- What did you learn through the internship?
- I learned that it takes everyone to move forward as a company. It is interesting to see how manufacturing the smallest part of a machine will include many different industries.
I learned how everyone progresses from where they are currently at. It was a great experience and I would recommend to everyone to challenge yourself to work as a recruitment consultant. I was exposed to many different industries, companies and job roles. It was a fruitful experience for me.
I find it rather interesting when I get to interact with different people. There was once a candidate whom I interacted with, shared with me that she was "too lazy to go for job interviews" after I tried to find a job opportunity for her. I was shocked that there are people with such attitude. Personally, I would have been more proactive and determined if I really want to find a job. It is interesting to pick up different styles of approach to suit the candidates with different personalities. From how the way they answer questions, I learned how to "read their minds" and come up with an assumption whether the candidate is suitable for the position. I learned how to come up with an eye-catching resume and learned about Do's and Don'ts while writing a resume. As I am working mainly with Japanese companies, a boring resume always does not catch the eyes of the employers. My advice would be to have at least 3 years of experience before looking for other opportunities. The reason is that Japanese companies are really skeptical when it comes to an employee without staying power. I have also brushed up on my Japanese language through the internship. The business Japanese language is not the same as daily conversational Japanese language. There is something called "Keigo", which means the ultimate polite form of Japanese and it is widely used in the business Japanese language. I have trouble with it when I was studying the Japanese language in school. As I use it more frequently, it gave me an idea of what phrases to use in different situations.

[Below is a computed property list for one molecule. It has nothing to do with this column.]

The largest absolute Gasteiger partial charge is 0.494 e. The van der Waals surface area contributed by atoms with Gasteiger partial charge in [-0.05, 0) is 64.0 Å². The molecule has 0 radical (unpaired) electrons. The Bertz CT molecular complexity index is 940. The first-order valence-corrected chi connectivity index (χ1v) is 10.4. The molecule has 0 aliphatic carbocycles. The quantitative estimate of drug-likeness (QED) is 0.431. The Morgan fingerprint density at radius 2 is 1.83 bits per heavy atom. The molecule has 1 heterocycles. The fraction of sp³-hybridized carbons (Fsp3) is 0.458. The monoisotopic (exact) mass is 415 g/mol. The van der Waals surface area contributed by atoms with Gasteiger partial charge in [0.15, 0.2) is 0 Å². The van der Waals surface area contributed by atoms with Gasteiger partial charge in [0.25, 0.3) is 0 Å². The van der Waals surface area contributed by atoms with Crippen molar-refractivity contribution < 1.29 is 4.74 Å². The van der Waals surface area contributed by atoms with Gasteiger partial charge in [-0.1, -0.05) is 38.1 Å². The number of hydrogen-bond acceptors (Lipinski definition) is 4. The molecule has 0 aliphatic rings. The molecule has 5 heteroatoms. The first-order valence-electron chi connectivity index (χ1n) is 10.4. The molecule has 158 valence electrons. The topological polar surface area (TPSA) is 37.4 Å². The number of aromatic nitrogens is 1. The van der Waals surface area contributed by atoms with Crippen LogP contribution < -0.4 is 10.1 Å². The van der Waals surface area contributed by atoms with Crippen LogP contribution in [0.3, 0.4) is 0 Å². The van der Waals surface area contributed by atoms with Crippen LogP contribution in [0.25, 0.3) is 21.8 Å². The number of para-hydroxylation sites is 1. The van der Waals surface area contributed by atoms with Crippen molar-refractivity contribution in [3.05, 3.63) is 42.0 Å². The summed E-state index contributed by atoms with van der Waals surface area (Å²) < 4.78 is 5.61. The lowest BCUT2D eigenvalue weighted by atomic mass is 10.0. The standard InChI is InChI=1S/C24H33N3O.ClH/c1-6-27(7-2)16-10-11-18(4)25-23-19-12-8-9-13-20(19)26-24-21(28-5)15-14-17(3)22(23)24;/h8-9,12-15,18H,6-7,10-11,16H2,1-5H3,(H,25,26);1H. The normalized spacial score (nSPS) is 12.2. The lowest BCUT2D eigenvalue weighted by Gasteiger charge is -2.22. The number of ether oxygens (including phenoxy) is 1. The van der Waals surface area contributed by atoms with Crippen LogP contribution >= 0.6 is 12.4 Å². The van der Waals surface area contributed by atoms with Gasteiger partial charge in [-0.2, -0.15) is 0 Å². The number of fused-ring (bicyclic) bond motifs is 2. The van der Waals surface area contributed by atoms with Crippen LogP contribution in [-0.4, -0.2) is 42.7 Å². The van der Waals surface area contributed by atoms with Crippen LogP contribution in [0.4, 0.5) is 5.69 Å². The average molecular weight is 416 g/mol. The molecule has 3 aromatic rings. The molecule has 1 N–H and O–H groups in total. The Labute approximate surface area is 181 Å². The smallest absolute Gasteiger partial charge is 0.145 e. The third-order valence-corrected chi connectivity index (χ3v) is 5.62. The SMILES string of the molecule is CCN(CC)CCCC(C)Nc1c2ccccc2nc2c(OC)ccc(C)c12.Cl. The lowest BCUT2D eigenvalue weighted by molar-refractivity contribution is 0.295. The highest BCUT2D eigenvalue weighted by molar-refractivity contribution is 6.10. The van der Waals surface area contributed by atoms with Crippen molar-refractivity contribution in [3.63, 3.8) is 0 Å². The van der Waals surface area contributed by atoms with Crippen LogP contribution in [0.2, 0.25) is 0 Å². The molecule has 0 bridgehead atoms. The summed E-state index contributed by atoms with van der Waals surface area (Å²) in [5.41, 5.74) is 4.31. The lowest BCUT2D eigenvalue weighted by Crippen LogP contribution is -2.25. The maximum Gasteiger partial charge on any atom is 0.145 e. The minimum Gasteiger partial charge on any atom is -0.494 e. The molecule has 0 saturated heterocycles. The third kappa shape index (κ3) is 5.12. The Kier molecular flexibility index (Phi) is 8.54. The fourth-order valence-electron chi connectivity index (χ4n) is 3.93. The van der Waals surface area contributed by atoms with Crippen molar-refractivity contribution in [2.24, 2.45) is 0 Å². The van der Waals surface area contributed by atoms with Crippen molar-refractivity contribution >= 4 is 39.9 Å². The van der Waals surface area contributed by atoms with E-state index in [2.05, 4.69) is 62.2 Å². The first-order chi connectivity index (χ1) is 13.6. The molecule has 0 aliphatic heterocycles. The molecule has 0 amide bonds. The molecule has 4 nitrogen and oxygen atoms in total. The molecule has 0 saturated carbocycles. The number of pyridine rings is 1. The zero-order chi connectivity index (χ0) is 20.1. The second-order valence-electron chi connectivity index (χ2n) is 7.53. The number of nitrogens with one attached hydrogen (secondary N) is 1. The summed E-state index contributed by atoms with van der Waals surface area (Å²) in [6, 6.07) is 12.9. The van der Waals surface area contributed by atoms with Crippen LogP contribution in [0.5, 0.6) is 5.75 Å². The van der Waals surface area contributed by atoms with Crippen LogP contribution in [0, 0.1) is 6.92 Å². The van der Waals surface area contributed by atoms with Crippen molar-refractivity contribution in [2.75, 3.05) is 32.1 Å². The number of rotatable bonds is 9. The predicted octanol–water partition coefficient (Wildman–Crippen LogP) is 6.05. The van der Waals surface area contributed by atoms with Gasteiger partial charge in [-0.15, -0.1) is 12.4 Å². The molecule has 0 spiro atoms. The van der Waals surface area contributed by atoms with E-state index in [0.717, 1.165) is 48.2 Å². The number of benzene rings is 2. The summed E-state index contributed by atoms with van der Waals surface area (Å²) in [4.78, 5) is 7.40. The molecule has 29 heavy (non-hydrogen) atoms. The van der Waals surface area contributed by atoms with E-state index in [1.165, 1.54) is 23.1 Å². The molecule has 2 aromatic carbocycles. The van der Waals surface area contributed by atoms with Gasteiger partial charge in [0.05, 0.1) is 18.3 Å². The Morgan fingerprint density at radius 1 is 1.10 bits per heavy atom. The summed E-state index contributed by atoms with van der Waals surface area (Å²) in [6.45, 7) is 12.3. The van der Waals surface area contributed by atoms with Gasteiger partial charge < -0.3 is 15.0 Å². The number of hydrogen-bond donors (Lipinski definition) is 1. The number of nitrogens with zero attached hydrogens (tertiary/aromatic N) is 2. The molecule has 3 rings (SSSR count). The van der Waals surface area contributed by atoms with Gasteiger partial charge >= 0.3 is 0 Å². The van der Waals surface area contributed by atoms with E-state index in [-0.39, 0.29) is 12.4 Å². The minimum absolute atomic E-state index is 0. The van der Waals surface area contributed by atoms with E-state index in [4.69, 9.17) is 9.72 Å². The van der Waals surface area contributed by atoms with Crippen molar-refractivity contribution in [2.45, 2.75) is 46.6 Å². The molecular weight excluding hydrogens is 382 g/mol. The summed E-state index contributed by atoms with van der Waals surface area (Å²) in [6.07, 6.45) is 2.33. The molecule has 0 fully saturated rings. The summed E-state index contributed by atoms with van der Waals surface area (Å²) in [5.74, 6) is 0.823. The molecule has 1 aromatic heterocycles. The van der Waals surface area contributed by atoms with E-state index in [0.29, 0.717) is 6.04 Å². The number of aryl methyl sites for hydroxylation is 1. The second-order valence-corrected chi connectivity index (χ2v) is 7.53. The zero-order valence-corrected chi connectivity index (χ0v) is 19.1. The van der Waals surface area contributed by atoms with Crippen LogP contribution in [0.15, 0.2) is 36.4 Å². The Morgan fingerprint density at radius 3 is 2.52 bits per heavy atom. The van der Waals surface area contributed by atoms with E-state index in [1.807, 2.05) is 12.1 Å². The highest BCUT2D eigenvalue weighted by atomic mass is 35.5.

- What are you planning to do after this Internship?
- I will be going back to Japan to pursue another degree in International Relations in Kobe University of Foreign Studies. I hope to work in an embassy and utilize my language abilities to bring the world closer together. I will be in Japan for four years, and I hope that I would be able to master the Japanese language while I am there and not forget what I learned in this company, and I hope that my experiences here would bring me further.
- Can you give some advice to future international interns?
- Although I am local, I would still like to recommend university students all around the world to go for an internship experience in a foreign country. As I have met some colleagues who came to Malaysia as interns in my company, I can somehow relate to their experiences as I went to a foreign country for a long time as well. I see them hustle with culture shock but also enjoying themselves at the same time. Nevertheless, when I hear them tell me what they have learned in their weekend traveling, I feel that it would be an experience worth a lifetime. ‘I believe that it would be better to regret after doing something than to regret by never doing it. Value your worries less and focus on what you can gain.' I live by this phrase and I've achieved something and met amazing people that I could never have imagined.